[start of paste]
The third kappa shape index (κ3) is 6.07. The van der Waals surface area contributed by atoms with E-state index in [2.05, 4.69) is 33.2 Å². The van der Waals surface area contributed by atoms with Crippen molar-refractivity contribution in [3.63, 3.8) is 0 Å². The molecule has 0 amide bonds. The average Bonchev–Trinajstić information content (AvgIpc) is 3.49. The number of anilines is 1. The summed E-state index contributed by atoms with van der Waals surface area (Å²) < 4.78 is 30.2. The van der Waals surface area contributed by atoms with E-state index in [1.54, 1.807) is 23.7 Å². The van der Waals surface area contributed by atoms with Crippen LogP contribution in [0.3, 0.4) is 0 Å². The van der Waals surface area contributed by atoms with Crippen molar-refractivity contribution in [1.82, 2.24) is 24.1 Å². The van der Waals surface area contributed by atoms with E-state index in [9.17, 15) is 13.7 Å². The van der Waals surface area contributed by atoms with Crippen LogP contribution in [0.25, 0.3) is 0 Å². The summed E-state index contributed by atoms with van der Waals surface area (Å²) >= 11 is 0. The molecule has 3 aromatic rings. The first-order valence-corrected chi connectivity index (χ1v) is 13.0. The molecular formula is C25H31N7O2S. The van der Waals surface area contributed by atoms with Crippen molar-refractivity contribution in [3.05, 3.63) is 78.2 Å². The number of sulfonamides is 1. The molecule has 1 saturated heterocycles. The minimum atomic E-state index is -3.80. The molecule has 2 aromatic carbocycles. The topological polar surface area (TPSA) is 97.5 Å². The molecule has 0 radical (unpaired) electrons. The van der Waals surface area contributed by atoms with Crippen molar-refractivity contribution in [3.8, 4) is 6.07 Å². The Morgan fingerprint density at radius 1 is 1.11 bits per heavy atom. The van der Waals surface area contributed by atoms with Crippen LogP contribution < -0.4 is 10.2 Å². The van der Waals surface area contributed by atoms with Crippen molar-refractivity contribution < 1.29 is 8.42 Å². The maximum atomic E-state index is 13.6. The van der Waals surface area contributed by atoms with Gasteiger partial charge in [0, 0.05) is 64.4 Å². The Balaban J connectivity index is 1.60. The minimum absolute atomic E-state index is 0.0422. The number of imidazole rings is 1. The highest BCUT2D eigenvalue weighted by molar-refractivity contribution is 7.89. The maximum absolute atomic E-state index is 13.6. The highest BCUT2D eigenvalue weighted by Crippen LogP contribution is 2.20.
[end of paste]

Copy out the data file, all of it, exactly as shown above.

The third kappa shape index (κ3) is 6.07. The van der Waals surface area contributed by atoms with E-state index in [2.05, 4.69) is 33.2 Å². The van der Waals surface area contributed by atoms with Crippen molar-refractivity contribution in [3.63, 3.8) is 0 Å². The molecule has 0 amide bonds. The average Bonchev–Trinajstić information content (AvgIpc) is 3.49. The number of anilines is 1. The summed E-state index contributed by atoms with van der Waals surface area (Å²) < 4.78 is 30.2. The van der Waals surface area contributed by atoms with E-state index in [1.54, 1.807) is 23.7 Å². The van der Waals surface area contributed by atoms with Crippen LogP contribution in [0.3, 0.4) is 0 Å². The van der Waals surface area contributed by atoms with Crippen molar-refractivity contribution in [1.82, 2.24) is 24.1 Å². The van der Waals surface area contributed by atoms with E-state index in [9.17, 15) is 13.7 Å². The van der Waals surface area contributed by atoms with Crippen LogP contribution in [0.25, 0.3) is 0 Å². The summed E-state index contributed by atoms with van der Waals surface area (Å²) >= 11 is 0. The molecule has 3 aromatic rings. The first-order valence-corrected chi connectivity index (χ1v) is 13.0. The molecular formula is C25H31N7O2S. The van der Waals surface area contributed by atoms with Crippen molar-refractivity contribution in [3.05, 3.63) is 78.2 Å². The number of sulfonamides is 1. The molecule has 1 saturated heterocycles. The minimum atomic E-state index is -3.80. The molecule has 2 aromatic carbocycles. The topological polar surface area (TPSA) is 97.5 Å². The molecule has 0 radical (unpaired) electrons. The van der Waals surface area contributed by atoms with Crippen molar-refractivity contribution in [3.8, 4) is 6.07 Å². The Morgan fingerprint density at radius 1 is 1.11 bits per heavy atom. The van der Waals surface area contributed by atoms with Crippen LogP contribution < -0.4 is 10.2 Å². The van der Waals surface area contributed by atoms with Crippen molar-refractivity contribution < 1.29 is 8.42 Å². The maximum atomic E-state index is 13.6. The van der Waals surface area contributed by atoms with Gasteiger partial charge in [0, 0.05) is 64.4 Å². The Balaban J connectivity index is 1.60. The minimum absolute atomic E-state index is 0.0422. The number of imidazole rings is 1. The highest BCUT2D eigenvalue weighted by molar-refractivity contribution is 7.89. The maximum absolute atomic E-state index is 13.6. The highest BCUT2D eigenvalue weighted by Crippen LogP contribution is 2.20.